But here I was, bringing my car to Northwest Auto Salon, a buddy Blake's detailing shop. NWAS is regularly voted Washington's top detailing shop, and every time I'm there its jammed with Lamborghinis, Ferraris, Porsches and Classics. Blake's shop, especially the back storage shops, and his neighbour Cat Exotics are the places to be to find the weird, rare and wonderful. LM002? Two colors to choose from. Diablo? pick your model, flavour and color...they are all here. Countach? Do you prefer early no-wings, or late crazy 80's style? It doesn't really matter, as they are all represented in multiple choices. That's just the Lambo selection! Anyways, you can imagine that bringing the lowly beetle is a bit humbling. Not to mention that any vehicle I've ever driven there has been embarrassing...at least on Blake's scale. Now, he did start off with cheap Audi 4000's and rust bucket Audi-90's, so he's paid his dues. But take his Riviera for instance, you can't find a flaw on the entire car...and trust me, I tried!


Before Blake arrived I washed the car, polished the bumpers and tail pipes, cleaned the wheel-wells and swapped the street tires over for the rally tires.




When Blake did arrive, he was quite impressed with the build...which, for me, is like getting approval from someone like Jay Leno. To have Blake, who deals with insane cars on a daily basis, check the car out and show genuine enthusiasm was pretty rad. My wash job was even determined to be acceptable, though apparently the Chamois I used is no longer "in style" and I need to switch to microfibre cloths for drying. My windows, however, were a complete and utter failure.

I own seven different metric wrench sets, but seem to think that blue-shop-towels are all you need for detailing a car. Blake whipped me through window-detailing 101 and taught me the techniques for crystal clear windows, right to the edge of the rubber. I had no idea that one would need three cloths, special steel wool and the eyes of a hawk to do the job right...but after seeing the finished product I'm totally sold. There was no time to move onto other lessons, so Blake matte-waxed the hood and engine lid to remove water spots, and I vacuumed out the inside of the car.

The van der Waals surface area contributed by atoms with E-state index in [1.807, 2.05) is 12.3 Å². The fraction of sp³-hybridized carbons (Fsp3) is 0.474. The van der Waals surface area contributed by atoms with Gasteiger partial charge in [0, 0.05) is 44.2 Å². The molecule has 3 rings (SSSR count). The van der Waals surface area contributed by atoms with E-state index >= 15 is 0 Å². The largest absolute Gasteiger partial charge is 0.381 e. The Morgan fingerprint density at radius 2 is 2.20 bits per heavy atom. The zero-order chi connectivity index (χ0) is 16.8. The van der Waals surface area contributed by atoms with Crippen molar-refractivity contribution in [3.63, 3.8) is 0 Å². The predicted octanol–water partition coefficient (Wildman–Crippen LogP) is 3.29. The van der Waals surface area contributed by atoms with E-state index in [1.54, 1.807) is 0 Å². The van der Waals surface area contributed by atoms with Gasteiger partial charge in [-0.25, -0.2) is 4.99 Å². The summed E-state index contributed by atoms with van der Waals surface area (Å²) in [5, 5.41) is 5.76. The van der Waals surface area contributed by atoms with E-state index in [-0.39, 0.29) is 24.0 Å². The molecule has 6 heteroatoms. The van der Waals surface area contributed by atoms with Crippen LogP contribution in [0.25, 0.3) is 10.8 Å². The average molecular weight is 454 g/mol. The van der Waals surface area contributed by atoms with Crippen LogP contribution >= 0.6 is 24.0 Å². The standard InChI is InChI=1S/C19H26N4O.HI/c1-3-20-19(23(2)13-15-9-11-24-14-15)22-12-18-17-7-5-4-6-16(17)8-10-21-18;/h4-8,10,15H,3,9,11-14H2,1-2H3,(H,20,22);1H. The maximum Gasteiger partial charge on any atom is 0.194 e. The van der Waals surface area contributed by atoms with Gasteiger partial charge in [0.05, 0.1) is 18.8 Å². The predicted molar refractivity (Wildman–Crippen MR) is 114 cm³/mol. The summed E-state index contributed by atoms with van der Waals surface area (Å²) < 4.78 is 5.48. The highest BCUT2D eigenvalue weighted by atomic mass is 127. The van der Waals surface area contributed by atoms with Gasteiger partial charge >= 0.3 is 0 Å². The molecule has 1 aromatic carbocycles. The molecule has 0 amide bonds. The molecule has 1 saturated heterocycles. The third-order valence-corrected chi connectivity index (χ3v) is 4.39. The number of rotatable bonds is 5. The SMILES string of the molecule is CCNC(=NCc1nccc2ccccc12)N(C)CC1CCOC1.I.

Another friend, Andrew Holliday, showed up...and the car was rolled back into Northwest Auto Salon's photo studio. Blake gave the car one final check under the lights...


...the curtains were closed and Andrew went to work.


The rest of today's story will need to be told at a later date, but the important part for now is that "the studio shots" have been done. I no longer need to worry about stone chips, thus the gravel tires will be used this week! Not quite sure where yet, but I am definitely getting out for some testing :-) For now, however, I'm completely bagged. 17 hours after I left this morning, I am back home. Almost fell asleep on the highway, had to pull off and sleep at a Starbucks for an hour. Following the nap I had a double shot of Espresso followed by a double-shot Mocha while driving. Needless to say, it's sleepy time.

-Dave
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  #330  
Old May 6th 2012, 07:01
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NO_H2O NO_H2O is offline
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Sounds like a very cool weekend for you.